Bard: If the conflict were just political, it would be relatively simple to resolve. You could say it's two people fighting over one land and divide it. But it's not just about politics. It's about psychology, history, religion, geography and politics. You can't understand the obstacles to peace, for example, unless you examine the Arab feelings of shame and humiliation associated with the repeated defeats at the hands of the Jews. Similarly, you can't understand Israel's position without taking into account the trauma of the Holocaust or the surprise and near defeat in 1973.

FP: In terms of the Arab feelings of shame and humiliation associated with the repeated defeats at the hands of the Jews, many Arabs till this day are still in denial that this actually happened, no? There is some kind of pathological mindset here isn’t there? Many Arabs simply cannot accept that Allah would allow a defeat at the hands of the Jews and yet that is exactly what happened. This leads to all sorts of psychological pathologies, correct?

Bard: Psychology is crucial to understanding the situation in the Middle East. As you say, one issue is the inability of many Muslims to believe the Jews or any infidels could defeat the warriors of Allah. They must avenge their defeats before it is possible to even consider coexistence. In terms of Egypt, one of the keys to making peace possible was the success of the Egyptians in surprising and nearly defeating Israel in 1973. That allowed them to regain their honor after the humiliation of 1967 and allowed Sadat to pursue peace. Remember Sadat was assassinated at a parade commemorating the "victory" in 73. Some Muslims cannot believe that Israel is not a threat to them because they cannot conceive of a powerful country that would not use its strength to expand its territory. And this point about psychology does not just apply to Israel. Look at Iraq. Much of the killing going on is between Shiite and Sunni Muslims that has to do with the desire to exact revenge on each other for various wrongs committed over centuries.

FP: Crystallize for us how geographical factors play a role in all of this.

Bard: People who have never been to Israel usually can't appreciate these factors. I took a helicopter from the airport on the beach in Tel Aviv and flew across the entire width of Israel - it took 7 minutes. You can stand in the almost mythic land known commonly as the West Bank and be 15 minutes outside Jerusalem and stand on a hill where you can look the other direction across the country and see the coast. It's as if someone came to visit me here in Washington, DC, and I took them to the top of the Washington Monument and said, "Look, there's San Francisco!" In Jerusalem, the Muslim holy places on the Temple Mount are literally on top of Judaism's holiest site and the Christian Church of the Holy Sepulcher is just around the corner. If you don't take into account the geography and topography of Israel, you cannot appreciate what is involved in establishing the secure and defensible borders called for in UN Security Council Resolution 242.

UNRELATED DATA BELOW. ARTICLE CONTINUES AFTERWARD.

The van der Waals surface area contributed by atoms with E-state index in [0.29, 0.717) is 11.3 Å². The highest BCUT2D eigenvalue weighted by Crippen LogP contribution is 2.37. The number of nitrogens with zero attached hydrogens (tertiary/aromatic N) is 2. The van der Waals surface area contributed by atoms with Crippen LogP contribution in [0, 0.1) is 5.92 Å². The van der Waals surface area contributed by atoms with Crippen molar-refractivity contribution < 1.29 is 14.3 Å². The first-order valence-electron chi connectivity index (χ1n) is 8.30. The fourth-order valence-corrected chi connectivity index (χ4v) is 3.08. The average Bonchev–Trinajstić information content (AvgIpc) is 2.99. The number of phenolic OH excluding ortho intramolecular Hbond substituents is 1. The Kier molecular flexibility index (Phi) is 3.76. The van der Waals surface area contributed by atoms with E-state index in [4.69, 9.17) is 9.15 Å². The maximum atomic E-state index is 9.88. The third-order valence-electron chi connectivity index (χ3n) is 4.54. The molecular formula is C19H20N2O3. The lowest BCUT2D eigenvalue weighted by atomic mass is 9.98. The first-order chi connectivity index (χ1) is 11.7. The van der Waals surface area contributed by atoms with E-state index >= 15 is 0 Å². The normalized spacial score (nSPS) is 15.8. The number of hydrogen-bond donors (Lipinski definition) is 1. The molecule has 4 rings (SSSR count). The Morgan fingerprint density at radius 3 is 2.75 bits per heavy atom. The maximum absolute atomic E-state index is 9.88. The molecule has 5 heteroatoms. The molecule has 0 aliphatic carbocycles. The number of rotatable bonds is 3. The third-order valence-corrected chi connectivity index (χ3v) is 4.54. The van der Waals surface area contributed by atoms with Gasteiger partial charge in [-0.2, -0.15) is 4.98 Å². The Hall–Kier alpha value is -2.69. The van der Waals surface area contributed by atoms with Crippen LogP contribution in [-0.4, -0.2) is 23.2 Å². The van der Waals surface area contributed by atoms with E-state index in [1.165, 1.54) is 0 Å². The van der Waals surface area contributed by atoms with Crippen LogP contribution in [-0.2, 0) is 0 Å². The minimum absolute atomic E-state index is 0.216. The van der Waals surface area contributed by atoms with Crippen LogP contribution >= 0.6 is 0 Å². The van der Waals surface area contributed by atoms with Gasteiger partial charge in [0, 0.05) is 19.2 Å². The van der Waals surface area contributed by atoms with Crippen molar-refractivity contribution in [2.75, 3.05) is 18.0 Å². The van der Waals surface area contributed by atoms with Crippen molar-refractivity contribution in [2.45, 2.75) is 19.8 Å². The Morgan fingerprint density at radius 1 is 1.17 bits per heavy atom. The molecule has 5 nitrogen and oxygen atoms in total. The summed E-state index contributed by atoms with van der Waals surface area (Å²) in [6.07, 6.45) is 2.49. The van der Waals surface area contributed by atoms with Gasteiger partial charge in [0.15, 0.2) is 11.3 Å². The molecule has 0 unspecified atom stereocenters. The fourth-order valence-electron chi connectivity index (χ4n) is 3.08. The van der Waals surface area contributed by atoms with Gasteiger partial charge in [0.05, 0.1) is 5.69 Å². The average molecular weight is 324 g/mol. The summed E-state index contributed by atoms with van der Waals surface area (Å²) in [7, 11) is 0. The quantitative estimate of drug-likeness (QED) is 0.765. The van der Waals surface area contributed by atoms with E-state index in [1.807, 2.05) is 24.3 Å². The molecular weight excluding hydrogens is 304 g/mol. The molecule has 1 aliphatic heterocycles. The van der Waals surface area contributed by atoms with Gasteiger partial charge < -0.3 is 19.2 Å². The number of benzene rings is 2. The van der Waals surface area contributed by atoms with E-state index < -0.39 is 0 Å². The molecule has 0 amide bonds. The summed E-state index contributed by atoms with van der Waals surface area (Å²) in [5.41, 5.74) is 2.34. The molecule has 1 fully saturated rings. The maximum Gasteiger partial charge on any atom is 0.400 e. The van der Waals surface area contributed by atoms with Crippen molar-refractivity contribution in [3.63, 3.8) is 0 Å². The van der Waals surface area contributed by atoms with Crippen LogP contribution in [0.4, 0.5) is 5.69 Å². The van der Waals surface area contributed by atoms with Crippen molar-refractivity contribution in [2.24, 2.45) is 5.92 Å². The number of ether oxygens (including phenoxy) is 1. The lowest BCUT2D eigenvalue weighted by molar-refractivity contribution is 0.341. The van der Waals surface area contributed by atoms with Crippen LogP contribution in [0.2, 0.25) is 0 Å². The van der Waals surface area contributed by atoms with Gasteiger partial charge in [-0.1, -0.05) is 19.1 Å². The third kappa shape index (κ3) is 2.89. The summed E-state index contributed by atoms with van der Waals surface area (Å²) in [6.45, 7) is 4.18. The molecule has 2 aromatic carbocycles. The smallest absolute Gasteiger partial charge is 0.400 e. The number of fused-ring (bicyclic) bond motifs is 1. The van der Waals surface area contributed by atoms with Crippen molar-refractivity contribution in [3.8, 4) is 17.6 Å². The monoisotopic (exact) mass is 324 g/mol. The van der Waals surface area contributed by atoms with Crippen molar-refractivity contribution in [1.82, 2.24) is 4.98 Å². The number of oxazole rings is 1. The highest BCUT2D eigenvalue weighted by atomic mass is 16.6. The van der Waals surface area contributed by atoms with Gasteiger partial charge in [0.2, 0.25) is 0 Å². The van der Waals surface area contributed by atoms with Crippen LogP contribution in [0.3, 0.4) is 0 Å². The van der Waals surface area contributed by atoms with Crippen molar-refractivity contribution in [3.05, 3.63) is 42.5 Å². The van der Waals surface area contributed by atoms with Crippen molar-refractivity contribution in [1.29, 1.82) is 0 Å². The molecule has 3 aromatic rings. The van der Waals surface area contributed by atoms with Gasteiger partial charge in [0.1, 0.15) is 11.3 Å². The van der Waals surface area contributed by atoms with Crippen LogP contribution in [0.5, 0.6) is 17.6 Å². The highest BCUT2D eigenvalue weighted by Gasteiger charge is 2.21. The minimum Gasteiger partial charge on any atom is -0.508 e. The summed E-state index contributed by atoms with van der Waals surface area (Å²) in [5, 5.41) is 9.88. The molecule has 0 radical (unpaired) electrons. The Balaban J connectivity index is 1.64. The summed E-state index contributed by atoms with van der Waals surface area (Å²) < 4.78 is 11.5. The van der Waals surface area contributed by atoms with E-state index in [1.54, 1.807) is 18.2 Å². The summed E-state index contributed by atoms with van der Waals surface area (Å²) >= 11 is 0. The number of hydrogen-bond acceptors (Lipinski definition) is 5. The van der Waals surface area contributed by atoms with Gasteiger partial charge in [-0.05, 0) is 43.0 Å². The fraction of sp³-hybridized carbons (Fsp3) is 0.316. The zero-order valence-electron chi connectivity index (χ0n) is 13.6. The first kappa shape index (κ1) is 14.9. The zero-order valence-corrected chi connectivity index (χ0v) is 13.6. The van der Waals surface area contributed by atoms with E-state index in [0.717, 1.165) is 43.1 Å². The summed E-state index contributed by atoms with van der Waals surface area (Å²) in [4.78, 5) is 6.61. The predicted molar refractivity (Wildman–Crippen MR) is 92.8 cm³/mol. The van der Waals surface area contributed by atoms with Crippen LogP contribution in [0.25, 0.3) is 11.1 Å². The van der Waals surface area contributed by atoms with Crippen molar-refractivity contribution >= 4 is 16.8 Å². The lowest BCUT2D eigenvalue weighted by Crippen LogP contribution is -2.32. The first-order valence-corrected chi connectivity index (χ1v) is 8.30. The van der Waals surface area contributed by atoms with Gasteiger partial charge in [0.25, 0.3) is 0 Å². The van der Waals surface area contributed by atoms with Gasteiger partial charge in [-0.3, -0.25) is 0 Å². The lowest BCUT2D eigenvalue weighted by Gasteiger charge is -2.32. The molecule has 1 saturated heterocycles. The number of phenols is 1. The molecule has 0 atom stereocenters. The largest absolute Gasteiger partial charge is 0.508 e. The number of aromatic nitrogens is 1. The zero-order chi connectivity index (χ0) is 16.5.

FP: For the sake of some readers that might not know, can you define what UN Security Council Resolution 242 is?

Bard: This is the resolution adopted after the Six-Day War in 1967 that has been accepted by all parties as the basis for peace. It is often misunderstood and mischaracterized. Put simply, Israel is expected to withdraw from territory it captured in exchange for peace. The resolution's framers made clear that Israel was not expected to withdraw from all the territory because the pre-1967 boundaries were indefensible. Since the end of the war, Israel has repeatedly expressed a willingness to make territorial concessions and when it found an Arab partner willing to give peace in return, agreements were signed. Israel has said it will give up most, if not all of the Golan Heights for peace with Syria, but Syria still refuses to say it will accept Israel under any circumstances. Similarly, as recently as the 2000 Camp David negotiations Israel offered to withdraw from 97% of the West Bank, evacuate most settlements and allow the Palestinians to establish a state with its capital in a part of Jerusalem and the Palestinians rejected the offer. If a Palestinian leader ever emerges who is prepared to end the conflict with Israel and has the strength to carry out his promises, then an agreement will be reached between Israel and the Palestinian Authority.

FP: So Israel can never really have the peace that many of us wish for can it? Then what kind of peace can it have?

Bard: I don't believe Israel can have the type of peace with its neighbors that the US has with Mexico and Canada because, as Benjamin Netanyahu likes to say, Israel lives in the Middle East, not the Middle West. The Middle East is different primarily because of the presence of radical Islamists who will never accept the existence of a Jewish state in what they consider the Muslim heartland or the idea that Jews could rule over Muslims. If Israel withdrew tomorrow from 100% of the disputed territories, Hamas, Islamic Jihad, Hezbollah would not be satisfied because they demand Israel withdraw to the borders of the Mediterranean Sea.